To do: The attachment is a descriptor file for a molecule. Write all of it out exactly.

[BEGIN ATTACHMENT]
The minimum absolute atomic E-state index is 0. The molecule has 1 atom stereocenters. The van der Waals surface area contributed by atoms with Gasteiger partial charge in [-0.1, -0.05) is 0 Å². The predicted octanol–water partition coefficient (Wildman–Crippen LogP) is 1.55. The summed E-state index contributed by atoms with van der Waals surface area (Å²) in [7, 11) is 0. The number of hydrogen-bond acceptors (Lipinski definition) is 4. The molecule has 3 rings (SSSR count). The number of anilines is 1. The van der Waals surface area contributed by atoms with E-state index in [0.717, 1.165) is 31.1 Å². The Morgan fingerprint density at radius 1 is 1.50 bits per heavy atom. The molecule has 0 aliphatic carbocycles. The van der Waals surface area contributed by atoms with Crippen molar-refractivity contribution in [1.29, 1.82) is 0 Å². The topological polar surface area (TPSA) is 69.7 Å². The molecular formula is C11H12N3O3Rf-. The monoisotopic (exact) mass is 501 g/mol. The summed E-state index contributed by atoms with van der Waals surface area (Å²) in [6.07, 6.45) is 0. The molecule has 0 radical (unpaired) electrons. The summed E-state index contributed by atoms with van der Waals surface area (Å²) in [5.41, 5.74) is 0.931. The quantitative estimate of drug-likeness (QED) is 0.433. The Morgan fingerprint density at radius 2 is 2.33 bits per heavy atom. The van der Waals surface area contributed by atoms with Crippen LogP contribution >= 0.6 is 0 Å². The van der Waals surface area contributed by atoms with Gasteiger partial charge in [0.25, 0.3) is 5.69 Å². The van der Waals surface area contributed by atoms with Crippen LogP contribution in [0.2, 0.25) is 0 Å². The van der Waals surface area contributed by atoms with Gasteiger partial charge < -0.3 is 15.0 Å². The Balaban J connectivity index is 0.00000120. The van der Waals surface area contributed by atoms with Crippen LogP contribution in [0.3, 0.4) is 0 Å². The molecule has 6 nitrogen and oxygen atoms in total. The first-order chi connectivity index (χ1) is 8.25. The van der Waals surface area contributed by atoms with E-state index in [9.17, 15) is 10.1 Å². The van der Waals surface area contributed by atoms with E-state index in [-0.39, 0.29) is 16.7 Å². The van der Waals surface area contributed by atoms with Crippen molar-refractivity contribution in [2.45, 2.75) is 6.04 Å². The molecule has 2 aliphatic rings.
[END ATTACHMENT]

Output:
The minimum absolute atomic E-state index is 0. The molecule has 1 atom stereocenters. The van der Waals surface area contributed by atoms with Gasteiger partial charge in [-0.1, -0.05) is 0 Å². The predicted octanol–water partition coefficient (Wildman–Crippen LogP) is 1.55. The summed E-state index contributed by atoms with van der Waals surface area (Å²) in [7, 11) is 0. The number of hydrogen-bond acceptors (Lipinski definition) is 4. The molecule has 3 rings (SSSR count). The number of anilines is 1. The van der Waals surface area contributed by atoms with E-state index in [0.717, 1.165) is 31.1 Å². The Morgan fingerprint density at radius 1 is 1.50 bits per heavy atom. The molecule has 0 aliphatic carbocycles. The van der Waals surface area contributed by atoms with Crippen molar-refractivity contribution in [1.29, 1.82) is 0 Å². The topological polar surface area (TPSA) is 69.7 Å². The molecular formula is C11H12N3O3Rf-. The monoisotopic (exact) mass is 501 g/mol. The summed E-state index contributed by atoms with van der Waals surface area (Å²) in [6.07, 6.45) is 0. The molecule has 0 radical (unpaired) electrons. The summed E-state index contributed by atoms with van der Waals surface area (Å²) in [5.41, 5.74) is 0.931. The quantitative estimate of drug-likeness (QED) is 0.433. The Morgan fingerprint density at radius 2 is 2.33 bits per heavy atom. The van der Waals surface area contributed by atoms with Crippen LogP contribution >= 0.6 is 0 Å². The van der Waals surface area contributed by atoms with Gasteiger partial charge in [0.25, 0.3) is 5.69 Å². The van der Waals surface area contributed by atoms with Crippen LogP contribution in [0.2, 0.25) is 0 Å². The van der Waals surface area contributed by atoms with Gasteiger partial charge < -0.3 is 15.0 Å². The Balaban J connectivity index is 0.00000120. The van der Waals surface area contributed by atoms with Crippen LogP contribution in [0.3, 0.4) is 0 Å². The molecule has 6 nitrogen and oxygen atoms in total. The first-order chi connectivity index (χ1) is 8.25. The van der Waals surface area contributed by atoms with E-state index in [9.17, 15) is 10.1 Å². The van der Waals surface area contributed by atoms with E-state index in [-0.39, 0.29) is 16.7 Å². The van der Waals surface area contributed by atoms with Crippen molar-refractivity contribution in [2.45, 2.75) is 6.04 Å². The molecule has 2 aliphatic rings.